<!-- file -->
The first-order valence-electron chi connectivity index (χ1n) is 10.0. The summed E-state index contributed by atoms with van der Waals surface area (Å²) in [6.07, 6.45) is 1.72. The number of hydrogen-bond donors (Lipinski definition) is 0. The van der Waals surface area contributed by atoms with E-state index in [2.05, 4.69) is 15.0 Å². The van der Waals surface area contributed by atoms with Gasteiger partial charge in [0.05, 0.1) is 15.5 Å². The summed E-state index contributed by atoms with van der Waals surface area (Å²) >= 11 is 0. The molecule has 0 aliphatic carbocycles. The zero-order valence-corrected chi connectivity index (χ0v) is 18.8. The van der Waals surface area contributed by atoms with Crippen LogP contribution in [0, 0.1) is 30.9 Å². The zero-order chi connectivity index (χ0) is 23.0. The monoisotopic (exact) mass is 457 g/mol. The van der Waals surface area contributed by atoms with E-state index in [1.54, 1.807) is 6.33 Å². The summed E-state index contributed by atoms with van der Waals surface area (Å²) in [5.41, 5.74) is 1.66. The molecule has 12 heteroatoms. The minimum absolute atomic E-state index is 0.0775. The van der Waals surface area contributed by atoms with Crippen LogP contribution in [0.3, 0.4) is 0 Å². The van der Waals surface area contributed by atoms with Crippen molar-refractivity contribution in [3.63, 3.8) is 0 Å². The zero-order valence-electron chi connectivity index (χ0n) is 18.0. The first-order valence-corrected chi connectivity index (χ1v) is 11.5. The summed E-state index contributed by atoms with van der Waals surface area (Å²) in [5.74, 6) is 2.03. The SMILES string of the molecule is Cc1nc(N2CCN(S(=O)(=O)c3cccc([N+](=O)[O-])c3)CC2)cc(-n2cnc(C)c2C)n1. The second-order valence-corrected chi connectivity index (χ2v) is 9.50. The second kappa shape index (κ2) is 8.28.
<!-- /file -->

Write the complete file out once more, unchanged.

The first-order valence-electron chi connectivity index (χ1n) is 10.0. The summed E-state index contributed by atoms with van der Waals surface area (Å²) in [6.07, 6.45) is 1.72. The number of hydrogen-bond donors (Lipinski definition) is 0. The van der Waals surface area contributed by atoms with E-state index in [2.05, 4.69) is 15.0 Å². The van der Waals surface area contributed by atoms with Gasteiger partial charge in [0.05, 0.1) is 15.5 Å². The summed E-state index contributed by atoms with van der Waals surface area (Å²) >= 11 is 0. The molecule has 0 aliphatic carbocycles. The zero-order valence-corrected chi connectivity index (χ0v) is 18.8. The van der Waals surface area contributed by atoms with Crippen LogP contribution in [0, 0.1) is 30.9 Å². The zero-order chi connectivity index (χ0) is 23.0. The monoisotopic (exact) mass is 457 g/mol. The van der Waals surface area contributed by atoms with E-state index in [1.54, 1.807) is 6.33 Å². The summed E-state index contributed by atoms with van der Waals surface area (Å²) in [5.41, 5.74) is 1.66. The molecule has 12 heteroatoms. The minimum absolute atomic E-state index is 0.0775. The van der Waals surface area contributed by atoms with Crippen LogP contribution in [0.3, 0.4) is 0 Å². The van der Waals surface area contributed by atoms with Crippen molar-refractivity contribution in [3.63, 3.8) is 0 Å². The zero-order valence-electron chi connectivity index (χ0n) is 18.0. The first-order valence-corrected chi connectivity index (χ1v) is 11.5. The summed E-state index contributed by atoms with van der Waals surface area (Å²) in [5.74, 6) is 2.03. The SMILES string of the molecule is Cc1nc(N2CCN(S(=O)(=O)c3cccc([N+](=O)[O-])c3)CC2)cc(-n2cnc(C)c2C)n1. The second-order valence-corrected chi connectivity index (χ2v) is 9.50. The second kappa shape index (κ2) is 8.28.